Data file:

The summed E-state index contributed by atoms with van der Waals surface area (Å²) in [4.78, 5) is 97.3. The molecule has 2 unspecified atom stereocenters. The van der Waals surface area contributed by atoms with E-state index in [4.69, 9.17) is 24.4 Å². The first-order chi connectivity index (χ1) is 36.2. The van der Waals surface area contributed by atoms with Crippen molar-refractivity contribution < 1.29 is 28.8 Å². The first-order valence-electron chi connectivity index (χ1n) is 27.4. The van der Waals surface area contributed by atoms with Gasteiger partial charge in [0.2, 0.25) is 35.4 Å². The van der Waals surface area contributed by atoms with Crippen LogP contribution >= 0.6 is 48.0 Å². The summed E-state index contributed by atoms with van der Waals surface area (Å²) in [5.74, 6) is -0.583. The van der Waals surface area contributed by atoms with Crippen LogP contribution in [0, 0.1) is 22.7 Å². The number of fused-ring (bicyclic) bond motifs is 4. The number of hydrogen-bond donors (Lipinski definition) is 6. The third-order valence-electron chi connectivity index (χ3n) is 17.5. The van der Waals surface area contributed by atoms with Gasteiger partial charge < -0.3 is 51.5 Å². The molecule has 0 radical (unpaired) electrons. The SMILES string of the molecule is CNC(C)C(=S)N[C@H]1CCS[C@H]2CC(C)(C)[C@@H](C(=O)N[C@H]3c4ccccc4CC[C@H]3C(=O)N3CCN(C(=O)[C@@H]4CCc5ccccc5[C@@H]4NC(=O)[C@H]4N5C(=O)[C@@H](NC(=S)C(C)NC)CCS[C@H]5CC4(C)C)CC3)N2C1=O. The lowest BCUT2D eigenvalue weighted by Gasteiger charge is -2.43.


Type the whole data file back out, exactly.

The summed E-state index contributed by atoms with van der Waals surface area (Å²) in [4.78, 5) is 97.3. The molecule has 2 unspecified atom stereocenters. The van der Waals surface area contributed by atoms with E-state index in [4.69, 9.17) is 24.4 Å². The first-order chi connectivity index (χ1) is 36.2. The van der Waals surface area contributed by atoms with Crippen molar-refractivity contribution < 1.29 is 28.8 Å². The first-order valence-electron chi connectivity index (χ1n) is 27.4. The van der Waals surface area contributed by atoms with Gasteiger partial charge in [0.2, 0.25) is 35.4 Å². The van der Waals surface area contributed by atoms with Crippen LogP contribution >= 0.6 is 48.0 Å². The summed E-state index contributed by atoms with van der Waals surface area (Å²) in [5.74, 6) is -0.583. The van der Waals surface area contributed by atoms with Crippen LogP contribution in [0, 0.1) is 22.7 Å². The number of fused-ring (bicyclic) bond motifs is 4. The number of hydrogen-bond donors (Lipinski definition) is 6. The third-order valence-electron chi connectivity index (χ3n) is 17.5. The van der Waals surface area contributed by atoms with Gasteiger partial charge < -0.3 is 51.5 Å². The molecule has 0 radical (unpaired) electrons. The SMILES string of the molecule is CNC(C)C(=S)N[C@H]1CCS[C@H]2CC(C)(C)[C@@H](C(=O)N[C@H]3c4ccccc4CC[C@H]3C(=O)N3CCN(C(=O)[C@@H]4CCc5ccccc5[C@@H]4NC(=O)[C@H]4N5C(=O)[C@@H](NC(=S)C(C)NC)CCS[C@H]5CC4(C)C)CC3)N2C1=O. The lowest BCUT2D eigenvalue weighted by Gasteiger charge is -2.43.